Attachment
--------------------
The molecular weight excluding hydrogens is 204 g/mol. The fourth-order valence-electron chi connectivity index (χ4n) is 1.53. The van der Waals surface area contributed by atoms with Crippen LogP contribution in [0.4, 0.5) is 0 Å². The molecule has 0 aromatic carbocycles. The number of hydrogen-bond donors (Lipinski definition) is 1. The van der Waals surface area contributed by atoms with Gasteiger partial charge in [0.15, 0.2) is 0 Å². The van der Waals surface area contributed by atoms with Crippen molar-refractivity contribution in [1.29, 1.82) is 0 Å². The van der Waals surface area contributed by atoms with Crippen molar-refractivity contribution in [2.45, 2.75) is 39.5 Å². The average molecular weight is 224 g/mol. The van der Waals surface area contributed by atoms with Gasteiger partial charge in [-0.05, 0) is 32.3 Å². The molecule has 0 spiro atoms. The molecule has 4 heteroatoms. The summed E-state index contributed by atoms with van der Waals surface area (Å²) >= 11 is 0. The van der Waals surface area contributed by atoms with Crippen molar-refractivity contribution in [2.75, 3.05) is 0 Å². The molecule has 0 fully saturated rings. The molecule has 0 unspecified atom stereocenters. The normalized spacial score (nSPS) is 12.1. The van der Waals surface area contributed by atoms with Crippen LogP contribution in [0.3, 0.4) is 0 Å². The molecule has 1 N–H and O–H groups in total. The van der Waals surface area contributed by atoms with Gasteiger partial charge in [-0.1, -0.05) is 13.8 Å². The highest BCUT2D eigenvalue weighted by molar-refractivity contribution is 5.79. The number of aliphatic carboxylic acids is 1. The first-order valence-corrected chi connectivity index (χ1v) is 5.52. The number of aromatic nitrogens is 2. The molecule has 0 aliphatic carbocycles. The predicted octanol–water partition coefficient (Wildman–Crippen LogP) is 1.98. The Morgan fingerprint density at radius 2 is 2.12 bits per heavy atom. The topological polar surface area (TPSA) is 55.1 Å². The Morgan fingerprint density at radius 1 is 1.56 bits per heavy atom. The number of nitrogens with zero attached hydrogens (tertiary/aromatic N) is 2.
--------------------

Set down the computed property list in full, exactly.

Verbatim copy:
The molecular weight excluding hydrogens is 204 g/mol. The fourth-order valence-electron chi connectivity index (χ4n) is 1.53. The van der Waals surface area contributed by atoms with Crippen LogP contribution in [0.4, 0.5) is 0 Å². The molecule has 0 aromatic carbocycles. The number of hydrogen-bond donors (Lipinski definition) is 1. The van der Waals surface area contributed by atoms with Gasteiger partial charge in [0.15, 0.2) is 0 Å². The van der Waals surface area contributed by atoms with Crippen molar-refractivity contribution in [1.29, 1.82) is 0 Å². The van der Waals surface area contributed by atoms with Crippen molar-refractivity contribution in [2.45, 2.75) is 39.5 Å². The average molecular weight is 224 g/mol. The van der Waals surface area contributed by atoms with Gasteiger partial charge in [-0.05, 0) is 32.3 Å². The molecule has 0 spiro atoms. The molecule has 4 heteroatoms. The summed E-state index contributed by atoms with van der Waals surface area (Å²) >= 11 is 0. The van der Waals surface area contributed by atoms with Crippen molar-refractivity contribution in [2.75, 3.05) is 0 Å². The molecule has 0 fully saturated rings. The molecule has 0 unspecified atom stereocenters. The normalized spacial score (nSPS) is 12.1. The van der Waals surface area contributed by atoms with Crippen LogP contribution in [0.3, 0.4) is 0 Å². The molecule has 1 N–H and O–H groups in total. The van der Waals surface area contributed by atoms with Gasteiger partial charge in [-0.1, -0.05) is 13.8 Å². The highest BCUT2D eigenvalue weighted by molar-refractivity contribution is 5.79. The number of aliphatic carboxylic acids is 1. The first-order valence-corrected chi connectivity index (χ1v) is 5.52. The number of aromatic nitrogens is 2. The molecule has 0 aliphatic carbocycles. The predicted octanol–water partition coefficient (Wildman–Crippen LogP) is 1.98. The Morgan fingerprint density at radius 2 is 2.12 bits per heavy atom. The topological polar surface area (TPSA) is 55.1 Å². The Morgan fingerprint density at radius 1 is 1.56 bits per heavy atom. The number of nitrogens with zero attached hydrogens (tertiary/aromatic N) is 2.